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Our major concern this morning is air pollution. We have begun to recognize that there are limits to our thoughtless use of the atmosphere as a sewer.

Air pollution interferes with and imperils transportation in the air and on the highway. It soils, corrodes, or otherwise damages material goods of all varieties, from skyscrapers to nylon hose, from the guttering on a house to the suspension bridge linking two cities.

The damage is not limited to cities and towns. Air pollution causes hundreds of millions of dollars of damage to crops and forests each year. It contributes to the burden of ugliness in all regions of the country.

We don't like the odors that assail us where we live and work and we don't like our land obscured by a blanket of smog.

If air pollution threatened us in no other ways than these, we would have reason enough to control it. We have, however, an even more compelling reason. Air pollution threatens our health.

There is no doubt that air pollution is a contributing factor to the rising incidence of chronic respiratory diseases—lung cancer, emphysema, bronchitis, and asthma. There is evidence to suggest that certain types of air pollution may even contribute to the common cold. We know that ordinary air pollutants in higher than ordinary concentrations have killed and crippled-in Europe and the United States. We believe that air pollution at concentrations which are routinely sustained in many areas of the United States is a health hazard to many if not all people.

This is the primary reason why, in the past decade, the American public, the scientific community, and the Congress have determined that this Nation must halt further deterioration of our atmosphere.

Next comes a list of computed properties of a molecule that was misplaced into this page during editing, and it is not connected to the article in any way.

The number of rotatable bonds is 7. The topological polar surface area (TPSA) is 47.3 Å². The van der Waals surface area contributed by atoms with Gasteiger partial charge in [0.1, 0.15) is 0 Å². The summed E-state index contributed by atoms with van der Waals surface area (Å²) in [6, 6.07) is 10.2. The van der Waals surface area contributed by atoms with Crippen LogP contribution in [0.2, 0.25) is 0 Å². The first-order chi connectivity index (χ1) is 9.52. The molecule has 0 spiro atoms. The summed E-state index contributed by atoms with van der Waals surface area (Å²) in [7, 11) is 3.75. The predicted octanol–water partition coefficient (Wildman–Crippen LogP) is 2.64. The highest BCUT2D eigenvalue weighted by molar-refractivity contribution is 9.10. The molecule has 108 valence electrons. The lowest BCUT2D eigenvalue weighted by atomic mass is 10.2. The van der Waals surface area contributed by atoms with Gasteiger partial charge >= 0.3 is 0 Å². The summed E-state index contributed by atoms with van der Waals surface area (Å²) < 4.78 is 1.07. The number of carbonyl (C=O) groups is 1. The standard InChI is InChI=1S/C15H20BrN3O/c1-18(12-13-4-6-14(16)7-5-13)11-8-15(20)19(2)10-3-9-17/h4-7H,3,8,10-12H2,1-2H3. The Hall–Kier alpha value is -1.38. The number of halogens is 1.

The Clean Air Act of 1963 and the Clean Air Act Amendments of 1965 have given all levels of government greatly improved tools for the control of air pollution. Next week Mr. Vernon MacKenzie, Chief of the Department's Division of Air Pollution, will present a full description of the progress of the Clean Air Act has made possible.

The provisions of this act have served us well. We have initiated several interstate abatement actions which will ultimately we hope benefit millions of people; we have published standards which will bring all new automobiles under control during the 1968 model year; we have increased our research efforts and have made progress toward the control of sulfur oxides, oxidants, and other gaseous pollutants which were once clearly beyond our reach; through the matching grants provision of the Clean Air Act, State and local control programs have been able to increase their budgets by more than 50 percent nationally. The activities carried out under the Clean Air Act have in very direct ways, stimulated all levels of government, industry and the public to exert greater effort toward the control of air pollution sources.

If the Federal Government is to exercise leadership in this field it must set exemplary standards in its own practices.

Just last week the President issued an Executive order requiring all Federal agencies to take steps to prevent and control air pollution from Federal installations.